Dr. Gary Michelson is a retired Los Angeles surgeon who made a lot of money ($1.35B) from a spinal surgical invention in 2005. Since then he's devoted himself and his considerable resources to philanthropy. One of his most passionate causes is reducing the rate of euthanasia for unwanted pets by promoting spaying and neutering, along with shelter adoption, training, and good vet care through the Los Angeles group Found Animals. Not content with the usual invasive practice of sterilizing pets, he also created the Michelson Prize and Grants to challenge research scientists to come up with a cheap, safe, and effective one-dose pill for cats and dogs to induce permanent infertility. The winner of the Michelson Prize in Reproductive Biology will take home $25M and the satisfaction of knowing that fewer pets will be put down because of overpopulation.
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For both dairy and beef production, cows are an important part of the US economy and food supply. When they get sick, it's bad for business (and not too pleasant for the cow). The most common illness in cattle is Bovine Respiratory Disease (BRD), which accounts for losses of more than $690M annually in the US alone. To combat this threat to bovine health and productivity, the USDA has recently awarded a $9M 5-year grant to researchers at Texas A&M University's College of Veterinary Medicine and Biomedical Sciences, in collaboration with colleagues at the University of Missouri, to study genetic selection for breeding more disease-resitant stock. A second $5M grant will go towards research into feed efficiency, again with the aim of breeding heartier, healthier, and more profitable animals.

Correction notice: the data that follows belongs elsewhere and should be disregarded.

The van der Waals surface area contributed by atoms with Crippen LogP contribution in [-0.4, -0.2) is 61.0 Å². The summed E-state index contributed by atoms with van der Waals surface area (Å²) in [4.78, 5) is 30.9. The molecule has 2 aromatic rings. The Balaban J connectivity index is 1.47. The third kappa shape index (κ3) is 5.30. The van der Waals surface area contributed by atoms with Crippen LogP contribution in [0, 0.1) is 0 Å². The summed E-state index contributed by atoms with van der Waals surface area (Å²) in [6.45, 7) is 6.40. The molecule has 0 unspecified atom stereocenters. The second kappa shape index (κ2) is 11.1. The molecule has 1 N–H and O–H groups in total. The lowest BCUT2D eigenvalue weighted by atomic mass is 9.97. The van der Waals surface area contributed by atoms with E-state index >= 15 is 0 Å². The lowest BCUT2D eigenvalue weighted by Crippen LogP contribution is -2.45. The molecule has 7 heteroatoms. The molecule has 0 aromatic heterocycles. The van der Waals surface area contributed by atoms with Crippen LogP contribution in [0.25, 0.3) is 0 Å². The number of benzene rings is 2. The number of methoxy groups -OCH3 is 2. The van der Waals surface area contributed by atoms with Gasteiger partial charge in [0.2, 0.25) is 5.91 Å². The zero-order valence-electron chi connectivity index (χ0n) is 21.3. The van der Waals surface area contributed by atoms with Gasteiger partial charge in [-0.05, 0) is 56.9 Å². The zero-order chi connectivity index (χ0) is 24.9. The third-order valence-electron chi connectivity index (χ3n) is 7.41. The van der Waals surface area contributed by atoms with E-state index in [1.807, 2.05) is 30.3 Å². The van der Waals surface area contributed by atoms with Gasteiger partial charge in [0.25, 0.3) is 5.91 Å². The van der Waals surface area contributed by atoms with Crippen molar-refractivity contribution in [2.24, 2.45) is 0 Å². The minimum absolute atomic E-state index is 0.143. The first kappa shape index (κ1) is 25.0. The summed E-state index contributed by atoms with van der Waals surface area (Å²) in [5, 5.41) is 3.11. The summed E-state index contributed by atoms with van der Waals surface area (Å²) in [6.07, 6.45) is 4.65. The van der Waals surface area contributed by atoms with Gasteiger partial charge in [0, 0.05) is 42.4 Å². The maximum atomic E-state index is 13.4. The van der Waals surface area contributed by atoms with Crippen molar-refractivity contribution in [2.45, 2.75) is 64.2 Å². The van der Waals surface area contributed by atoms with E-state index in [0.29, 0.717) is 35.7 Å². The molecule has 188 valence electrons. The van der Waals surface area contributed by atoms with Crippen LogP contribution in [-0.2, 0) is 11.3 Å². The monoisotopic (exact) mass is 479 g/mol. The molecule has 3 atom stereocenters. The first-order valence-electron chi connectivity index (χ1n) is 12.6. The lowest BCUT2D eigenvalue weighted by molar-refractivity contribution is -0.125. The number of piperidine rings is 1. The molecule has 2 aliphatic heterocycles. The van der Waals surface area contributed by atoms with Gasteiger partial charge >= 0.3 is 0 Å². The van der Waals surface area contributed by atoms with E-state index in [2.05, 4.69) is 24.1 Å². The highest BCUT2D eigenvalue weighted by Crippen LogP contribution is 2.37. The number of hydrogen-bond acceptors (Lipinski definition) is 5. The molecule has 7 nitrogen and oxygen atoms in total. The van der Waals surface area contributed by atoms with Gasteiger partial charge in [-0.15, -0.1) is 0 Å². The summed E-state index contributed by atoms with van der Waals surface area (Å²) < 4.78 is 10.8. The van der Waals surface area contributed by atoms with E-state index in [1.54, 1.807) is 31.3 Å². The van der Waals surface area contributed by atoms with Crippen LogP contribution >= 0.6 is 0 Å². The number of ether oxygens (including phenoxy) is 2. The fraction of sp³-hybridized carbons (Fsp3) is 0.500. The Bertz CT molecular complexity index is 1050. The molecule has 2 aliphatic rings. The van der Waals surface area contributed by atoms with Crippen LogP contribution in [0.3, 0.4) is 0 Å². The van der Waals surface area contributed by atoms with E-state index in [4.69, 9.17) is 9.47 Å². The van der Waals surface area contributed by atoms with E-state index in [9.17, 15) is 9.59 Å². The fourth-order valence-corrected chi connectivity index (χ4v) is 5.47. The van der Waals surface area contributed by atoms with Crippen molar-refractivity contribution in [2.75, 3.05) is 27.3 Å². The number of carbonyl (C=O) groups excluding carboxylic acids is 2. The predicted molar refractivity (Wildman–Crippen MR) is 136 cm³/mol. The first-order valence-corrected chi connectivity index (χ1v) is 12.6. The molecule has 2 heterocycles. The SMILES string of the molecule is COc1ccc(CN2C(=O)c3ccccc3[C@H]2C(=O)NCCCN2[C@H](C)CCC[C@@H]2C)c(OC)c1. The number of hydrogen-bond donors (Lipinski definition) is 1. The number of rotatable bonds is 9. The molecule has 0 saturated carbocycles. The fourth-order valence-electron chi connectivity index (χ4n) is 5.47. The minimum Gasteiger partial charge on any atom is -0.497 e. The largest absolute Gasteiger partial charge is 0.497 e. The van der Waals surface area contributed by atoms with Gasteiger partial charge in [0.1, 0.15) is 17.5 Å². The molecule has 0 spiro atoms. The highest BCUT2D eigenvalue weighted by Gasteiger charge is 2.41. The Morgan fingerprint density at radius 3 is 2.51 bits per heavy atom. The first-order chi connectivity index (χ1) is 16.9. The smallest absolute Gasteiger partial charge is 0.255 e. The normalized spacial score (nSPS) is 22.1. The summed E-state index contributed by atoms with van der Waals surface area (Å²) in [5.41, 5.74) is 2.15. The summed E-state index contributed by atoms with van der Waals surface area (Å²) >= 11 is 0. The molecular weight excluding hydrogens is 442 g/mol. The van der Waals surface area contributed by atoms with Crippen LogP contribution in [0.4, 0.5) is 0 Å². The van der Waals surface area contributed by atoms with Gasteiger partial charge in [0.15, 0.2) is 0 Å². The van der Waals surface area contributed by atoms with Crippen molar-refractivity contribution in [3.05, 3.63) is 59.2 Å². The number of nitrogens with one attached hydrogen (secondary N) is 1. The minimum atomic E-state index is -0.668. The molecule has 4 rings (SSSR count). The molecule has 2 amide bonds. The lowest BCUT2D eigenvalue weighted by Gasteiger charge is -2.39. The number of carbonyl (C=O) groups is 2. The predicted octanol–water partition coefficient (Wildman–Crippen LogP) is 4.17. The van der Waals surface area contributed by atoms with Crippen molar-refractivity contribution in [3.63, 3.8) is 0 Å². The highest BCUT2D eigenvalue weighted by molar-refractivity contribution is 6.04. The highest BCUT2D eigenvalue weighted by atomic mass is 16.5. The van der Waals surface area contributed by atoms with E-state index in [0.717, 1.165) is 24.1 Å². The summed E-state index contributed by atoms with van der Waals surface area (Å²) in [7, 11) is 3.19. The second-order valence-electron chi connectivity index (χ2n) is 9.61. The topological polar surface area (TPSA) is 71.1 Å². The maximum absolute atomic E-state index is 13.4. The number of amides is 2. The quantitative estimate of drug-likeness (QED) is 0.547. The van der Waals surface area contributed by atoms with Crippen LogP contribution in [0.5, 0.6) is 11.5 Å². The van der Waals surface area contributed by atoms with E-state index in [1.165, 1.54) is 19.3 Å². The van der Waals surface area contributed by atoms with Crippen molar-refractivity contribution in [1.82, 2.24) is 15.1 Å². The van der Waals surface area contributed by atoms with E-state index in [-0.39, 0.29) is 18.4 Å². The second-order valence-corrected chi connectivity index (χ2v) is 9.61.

The Washington Animal Disease Diagnostic Laboratory (WADDL) within the College of Veterinary Medicine at Washington State University in Pullman is one of an elite group of veterinary facilities that use sophisticated molecular tools to diagnose disease, with labs for bacteriology, parasitology, pathology, serology, and virology. One threat they've been keeping a particularly keen eye out for this summer is West Nile Virus, which they have in fact found in horses, and which led the State to issue warnings for both animals (to have them vaccinated) and humans (to take extra precautions). West Nile is transmitted from infected birds, through biting mosquitos, and on to larger warm-blooded creatures. Because this has been such a hot, dry summer across most of the U.S., birds and mosquitos are finding themselves more often sharing the same rare watering hole, which may be causing the rise in West Nile cases. West Nile is an example of a zoonotic disease, meaning that it can be transfered between species. The role of veterinary labs like WADDL in tracking and identifying cases of these diseases is doubly important, then, as they work to prevent epidemics in our animals as well as ourselves.